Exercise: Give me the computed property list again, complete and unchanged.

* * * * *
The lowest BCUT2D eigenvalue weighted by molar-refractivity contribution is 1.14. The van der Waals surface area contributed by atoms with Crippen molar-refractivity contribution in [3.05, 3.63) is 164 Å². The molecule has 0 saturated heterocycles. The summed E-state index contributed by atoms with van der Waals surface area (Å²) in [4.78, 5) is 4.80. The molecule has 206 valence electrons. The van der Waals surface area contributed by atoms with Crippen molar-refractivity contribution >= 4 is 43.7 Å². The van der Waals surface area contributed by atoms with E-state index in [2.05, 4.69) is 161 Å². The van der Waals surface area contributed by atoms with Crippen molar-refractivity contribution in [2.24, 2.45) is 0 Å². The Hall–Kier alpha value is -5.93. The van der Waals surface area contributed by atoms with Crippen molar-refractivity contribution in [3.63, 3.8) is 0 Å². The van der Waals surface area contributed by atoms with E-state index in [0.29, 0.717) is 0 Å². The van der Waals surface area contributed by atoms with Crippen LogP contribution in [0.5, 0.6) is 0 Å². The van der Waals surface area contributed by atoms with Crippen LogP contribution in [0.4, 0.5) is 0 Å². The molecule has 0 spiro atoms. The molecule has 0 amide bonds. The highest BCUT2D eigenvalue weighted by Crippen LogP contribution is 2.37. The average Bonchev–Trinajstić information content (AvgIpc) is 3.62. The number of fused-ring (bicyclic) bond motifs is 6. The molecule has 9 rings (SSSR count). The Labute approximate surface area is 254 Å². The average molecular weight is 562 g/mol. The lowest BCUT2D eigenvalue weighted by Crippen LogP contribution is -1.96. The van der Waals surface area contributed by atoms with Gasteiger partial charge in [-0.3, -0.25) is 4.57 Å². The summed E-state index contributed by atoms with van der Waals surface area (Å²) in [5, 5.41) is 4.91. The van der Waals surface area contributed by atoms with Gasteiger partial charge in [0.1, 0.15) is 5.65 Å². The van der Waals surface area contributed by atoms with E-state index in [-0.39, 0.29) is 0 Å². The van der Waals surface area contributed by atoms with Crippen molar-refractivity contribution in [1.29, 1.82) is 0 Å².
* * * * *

The lowest BCUT2D eigenvalue weighted by molar-refractivity contribution is 1.14. The van der Waals surface area contributed by atoms with Crippen molar-refractivity contribution in [3.05, 3.63) is 164 Å². The molecule has 0 saturated heterocycles. The summed E-state index contributed by atoms with van der Waals surface area (Å²) in [4.78, 5) is 4.80. The molecule has 206 valence electrons. The van der Waals surface area contributed by atoms with Crippen molar-refractivity contribution >= 4 is 43.7 Å². The van der Waals surface area contributed by atoms with E-state index in [2.05, 4.69) is 161 Å². The van der Waals surface area contributed by atoms with Crippen molar-refractivity contribution in [2.24, 2.45) is 0 Å². The Hall–Kier alpha value is -5.93. The van der Waals surface area contributed by atoms with Crippen molar-refractivity contribution in [3.63, 3.8) is 0 Å². The van der Waals surface area contributed by atoms with E-state index in [0.29, 0.717) is 0 Å². The van der Waals surface area contributed by atoms with Crippen LogP contribution in [0.5, 0.6) is 0 Å². The van der Waals surface area contributed by atoms with Crippen LogP contribution in [0.4, 0.5) is 0 Å². The molecule has 0 spiro atoms. The molecule has 0 amide bonds. The highest BCUT2D eigenvalue weighted by Crippen LogP contribution is 2.37. The average Bonchev–Trinajstić information content (AvgIpc) is 3.62. The number of fused-ring (bicyclic) bond motifs is 6. The molecule has 9 rings (SSSR count). The Labute approximate surface area is 254 Å². The average molecular weight is 562 g/mol. The lowest BCUT2D eigenvalue weighted by Crippen LogP contribution is -1.96. The van der Waals surface area contributed by atoms with Gasteiger partial charge in [-0.3, -0.25) is 4.57 Å². The summed E-state index contributed by atoms with van der Waals surface area (Å²) in [5, 5.41) is 4.91. The van der Waals surface area contributed by atoms with Gasteiger partial charge in [0.1, 0.15) is 5.65 Å². The van der Waals surface area contributed by atoms with E-state index in [-0.39, 0.29) is 0 Å². The van der Waals surface area contributed by atoms with Crippen molar-refractivity contribution in [1.29, 1.82) is 0 Å².